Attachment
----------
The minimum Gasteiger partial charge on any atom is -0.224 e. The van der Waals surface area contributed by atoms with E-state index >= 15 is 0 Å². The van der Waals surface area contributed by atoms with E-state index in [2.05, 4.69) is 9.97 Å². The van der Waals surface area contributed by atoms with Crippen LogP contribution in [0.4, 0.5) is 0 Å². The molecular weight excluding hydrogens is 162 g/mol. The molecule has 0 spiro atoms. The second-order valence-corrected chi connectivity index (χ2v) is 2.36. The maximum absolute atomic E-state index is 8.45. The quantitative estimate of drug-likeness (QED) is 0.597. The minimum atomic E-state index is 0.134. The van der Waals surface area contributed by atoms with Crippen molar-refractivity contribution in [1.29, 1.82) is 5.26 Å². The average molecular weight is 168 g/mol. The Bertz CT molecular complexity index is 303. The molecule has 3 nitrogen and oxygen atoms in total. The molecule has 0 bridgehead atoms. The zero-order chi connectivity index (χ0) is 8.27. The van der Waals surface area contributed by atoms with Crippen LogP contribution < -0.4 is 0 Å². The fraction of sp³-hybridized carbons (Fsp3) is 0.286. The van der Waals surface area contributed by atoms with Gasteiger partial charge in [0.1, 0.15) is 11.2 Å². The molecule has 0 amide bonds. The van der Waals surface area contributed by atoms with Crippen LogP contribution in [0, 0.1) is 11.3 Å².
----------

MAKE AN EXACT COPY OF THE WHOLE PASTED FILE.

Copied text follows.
The minimum Gasteiger partial charge on any atom is -0.224 e. The van der Waals surface area contributed by atoms with E-state index >= 15 is 0 Å². The van der Waals surface area contributed by atoms with E-state index in [2.05, 4.69) is 9.97 Å². The van der Waals surface area contributed by atoms with Crippen LogP contribution in [0.4, 0.5) is 0 Å². The molecular weight excluding hydrogens is 162 g/mol. The molecule has 0 spiro atoms. The second-order valence-corrected chi connectivity index (χ2v) is 2.36. The maximum absolute atomic E-state index is 8.45. The quantitative estimate of drug-likeness (QED) is 0.597. The minimum atomic E-state index is 0.134. The van der Waals surface area contributed by atoms with Crippen molar-refractivity contribution in [1.29, 1.82) is 5.26 Å². The average molecular weight is 168 g/mol. The Bertz CT molecular complexity index is 303. The molecule has 3 nitrogen and oxygen atoms in total. The molecule has 0 bridgehead atoms. The zero-order chi connectivity index (χ0) is 8.27. The van der Waals surface area contributed by atoms with Crippen LogP contribution < -0.4 is 0 Å². The fraction of sp³-hybridized carbons (Fsp3) is 0.286. The van der Waals surface area contributed by atoms with Gasteiger partial charge in [0.1, 0.15) is 11.2 Å². The molecule has 0 amide bonds. The van der Waals surface area contributed by atoms with Crippen LogP contribution in [0, 0.1) is 11.3 Å².